Does Participation in Organized Sports Predict Future Physical Activity for Adolescents from Diverse Economic Backgrounds?

Stephanie Walters, Daheia J. Barr-Anderson, Melanie Wall, Dianne Neumark-Sztainer

Research output: Contribution to journalArticlepeer-review

55 Scopus citations


Purpose: To examine cross-sectional and longitudinal associations between socioeconomic status (SES), gender, sports participation and moderate-to-vigorous physical activity (MVPA) in adolescents. Methods: Project EAT (Eating Among Teens), a population-based longitudinal study followed a socioeconomically and ethnically diverse sample of 1709 adolescents in 1998-1999 (Time 1) and 2003-2004 (Time 2). Mixed model regression analyses were used to examine longitudinal trends in MVPA as a function of SES and previous sports involvement. Results: For both genders, participation in organized sports and weekly hours of MVPA were positively associated with SES. On average, MVPA decreased between high school and young adulthood for both genders. Adolescents who participated in sports during high school showed a steeper decline in weekly hours of MVPA than their non-sports-participating counterparts. SES had a significant moderating effect on the change in MVPA over time for boys who participated in organized sports, with low SES boys showing a steeper decline in MVPA between time periods than higher SES boys. Although on average, a statistically significant difference in MVPA between previous sports participants and nonparticipants remained at Time 2, for all SES groups and both genders, the gap between hours of MVPA was either overcome or significantly narrowed by young adulthood. Conclusions: Increased dependence on organized sports for MVPA may be insufficient to meet the needs of youth following high school, especially for low SES youth. Designing physical activity promotions that reach and address the unique needs of lower SES youth and families is a public health priority.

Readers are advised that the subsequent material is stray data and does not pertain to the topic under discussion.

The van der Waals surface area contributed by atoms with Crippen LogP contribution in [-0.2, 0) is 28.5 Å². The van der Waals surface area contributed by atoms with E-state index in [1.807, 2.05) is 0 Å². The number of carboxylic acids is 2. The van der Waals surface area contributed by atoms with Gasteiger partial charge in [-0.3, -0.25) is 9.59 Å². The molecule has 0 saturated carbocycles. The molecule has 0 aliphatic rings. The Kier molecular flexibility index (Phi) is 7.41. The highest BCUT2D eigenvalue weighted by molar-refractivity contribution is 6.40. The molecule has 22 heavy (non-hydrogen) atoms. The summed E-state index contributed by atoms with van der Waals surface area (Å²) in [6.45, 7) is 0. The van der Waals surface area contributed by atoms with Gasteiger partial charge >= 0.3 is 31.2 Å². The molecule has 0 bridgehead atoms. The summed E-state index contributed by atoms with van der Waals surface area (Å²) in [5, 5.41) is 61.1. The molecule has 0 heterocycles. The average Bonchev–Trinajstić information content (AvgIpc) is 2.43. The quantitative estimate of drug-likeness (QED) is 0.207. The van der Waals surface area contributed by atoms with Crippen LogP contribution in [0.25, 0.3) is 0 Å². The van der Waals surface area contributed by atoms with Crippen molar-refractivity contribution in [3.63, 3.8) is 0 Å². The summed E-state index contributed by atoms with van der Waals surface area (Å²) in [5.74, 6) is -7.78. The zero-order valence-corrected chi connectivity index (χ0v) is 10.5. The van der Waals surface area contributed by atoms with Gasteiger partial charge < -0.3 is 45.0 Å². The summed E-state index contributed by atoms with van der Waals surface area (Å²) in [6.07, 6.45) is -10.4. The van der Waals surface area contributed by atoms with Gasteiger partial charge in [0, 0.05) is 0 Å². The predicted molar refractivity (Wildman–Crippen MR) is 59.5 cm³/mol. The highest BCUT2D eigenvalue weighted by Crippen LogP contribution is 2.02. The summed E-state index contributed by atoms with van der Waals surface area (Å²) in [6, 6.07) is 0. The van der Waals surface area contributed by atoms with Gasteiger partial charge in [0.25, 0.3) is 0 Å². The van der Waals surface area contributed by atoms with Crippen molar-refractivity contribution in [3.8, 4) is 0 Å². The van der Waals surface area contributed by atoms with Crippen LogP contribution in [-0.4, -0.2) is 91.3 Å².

Original languageEnglish (US)
Pages (from-to)268-274
Number of pages7
JournalJournal of Adolescent Health
Issue number3
StatePublished - Mar 2009

Bibliographical note

Funding Information:
This study was developed when the principal author was a fellow at the University of Minnesota, and was supported by grant R40-MC00310 (PI: Neumark-Sztainer) from the Maternal and Child Health Bureau (Title V, Social Security Act), Health Resources and Services Administration, Department of Health and Human Services, and by the Adolescent Health Protection Research Training grant number T01-DP000112 (PI: Bearinger) from the Centers for Disease Control and Prevention, Department of Health and Human Services and by the Leadership Education in Adolescent Health (PI: Singh); DHHS, HRSA Grant # T71-MC-00006.


  • Adolescents and young adults
  • Organized sports
  • Physical activity
  • SES disparities


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